Terrorist — and other failing epithets

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Once things are on your mind they are hard to let go. Like the diminishing meaning of perfectly good epithets.

Terrorist comes to mind. Time was, we all knew what a terrorist was. A person who used violence against the state to achieve political ends. These ends were often vague but the acts were generally focused. Bombs thrown or bullets fired usually at public figures in order to destabilize the state and bring about, as they so nicely put it now, regime change. It was common throughout history — the assassination of Caesar in a public place was meant to instill terror and change the political order in Rome. It did, though not quite in the way the perpetrators intended. The assassination of the Archduke that precipitated World War I was also a deliberate act of terror — though it succeeded more from good luck than good planning.

Terror of course was always used by groups trying to liberate their countries from what they viewed as foreign oppressors — the Irish, various wars of African liberation — because they had few other tools. I recall the Goon Show skit where Prince Phillip greets a newly minted President (who is clutching him by the throat) with: “I used to think you were a terrorist, now I know you were a freedom fighter.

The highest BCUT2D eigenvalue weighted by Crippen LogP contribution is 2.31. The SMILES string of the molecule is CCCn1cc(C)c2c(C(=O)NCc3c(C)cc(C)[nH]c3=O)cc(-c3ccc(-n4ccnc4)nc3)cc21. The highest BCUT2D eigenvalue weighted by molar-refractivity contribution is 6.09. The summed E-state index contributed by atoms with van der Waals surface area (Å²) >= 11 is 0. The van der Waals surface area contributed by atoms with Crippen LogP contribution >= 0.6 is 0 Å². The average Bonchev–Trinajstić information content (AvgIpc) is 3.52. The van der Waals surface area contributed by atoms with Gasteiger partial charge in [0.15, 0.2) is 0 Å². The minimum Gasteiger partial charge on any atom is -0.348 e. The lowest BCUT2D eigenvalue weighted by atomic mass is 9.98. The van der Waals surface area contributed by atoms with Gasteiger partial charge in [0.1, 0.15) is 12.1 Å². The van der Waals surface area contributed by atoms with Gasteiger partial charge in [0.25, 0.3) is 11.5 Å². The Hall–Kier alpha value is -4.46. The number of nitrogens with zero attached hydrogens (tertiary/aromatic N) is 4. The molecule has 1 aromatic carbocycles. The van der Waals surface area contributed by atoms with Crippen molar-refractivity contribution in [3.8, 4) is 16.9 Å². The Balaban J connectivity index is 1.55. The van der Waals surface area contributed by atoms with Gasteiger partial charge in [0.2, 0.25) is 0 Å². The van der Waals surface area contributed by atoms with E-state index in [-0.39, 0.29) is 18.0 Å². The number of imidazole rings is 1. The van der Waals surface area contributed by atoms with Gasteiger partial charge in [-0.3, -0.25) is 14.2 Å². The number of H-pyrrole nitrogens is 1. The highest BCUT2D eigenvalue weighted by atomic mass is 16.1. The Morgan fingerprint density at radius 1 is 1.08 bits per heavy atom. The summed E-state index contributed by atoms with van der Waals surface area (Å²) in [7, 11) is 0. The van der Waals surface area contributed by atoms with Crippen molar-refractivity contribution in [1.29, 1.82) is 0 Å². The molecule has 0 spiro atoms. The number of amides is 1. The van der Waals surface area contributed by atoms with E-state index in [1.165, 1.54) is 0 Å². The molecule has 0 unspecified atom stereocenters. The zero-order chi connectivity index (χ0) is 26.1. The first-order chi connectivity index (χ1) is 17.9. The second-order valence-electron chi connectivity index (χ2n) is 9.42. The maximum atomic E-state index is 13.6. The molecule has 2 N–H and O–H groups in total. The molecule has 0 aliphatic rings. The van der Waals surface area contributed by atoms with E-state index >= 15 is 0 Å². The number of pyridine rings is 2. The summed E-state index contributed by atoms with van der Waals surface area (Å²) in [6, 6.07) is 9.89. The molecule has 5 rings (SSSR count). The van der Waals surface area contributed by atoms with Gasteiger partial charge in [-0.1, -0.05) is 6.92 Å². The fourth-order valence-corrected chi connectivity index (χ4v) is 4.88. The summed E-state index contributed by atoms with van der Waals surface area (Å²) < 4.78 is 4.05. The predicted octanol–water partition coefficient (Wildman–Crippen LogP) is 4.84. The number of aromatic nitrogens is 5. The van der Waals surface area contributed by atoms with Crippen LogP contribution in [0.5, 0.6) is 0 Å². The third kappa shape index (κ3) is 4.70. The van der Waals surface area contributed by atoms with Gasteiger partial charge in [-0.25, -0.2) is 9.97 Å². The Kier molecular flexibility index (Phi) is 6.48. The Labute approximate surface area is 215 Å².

Now of course everyone is a terrorist. Not just people who deliberately murder politicians or civilians to upset the social order but essentially anyone who takes a disruptive action against the established powers that be. If you refuse to play in their ball park by their rules you are a terrorist. For example, people who burn GMO crops or spike trees are eco-terrorists — possibly fair if lives are endangered— but that term has now spread to people who propose boycotts, engage in loud but non-violent demonstrations or harass corporate executives on Twitter. Maybe it’s time those CEOS grew a pair, hmm?

What about economic terrorists? Applied by the right to those who hack into banks or national security databases and by those on the left to proponents of government austerity. So-called men’s rights groups view feminism as a form of terrorism if the feel threatened by their actions — as legal and as peaceful as those might be. More people who need to man-up.

I could go on and talk about fascists and assholes — two more insults that have lost power from overuse.

But that’s ten minutes.

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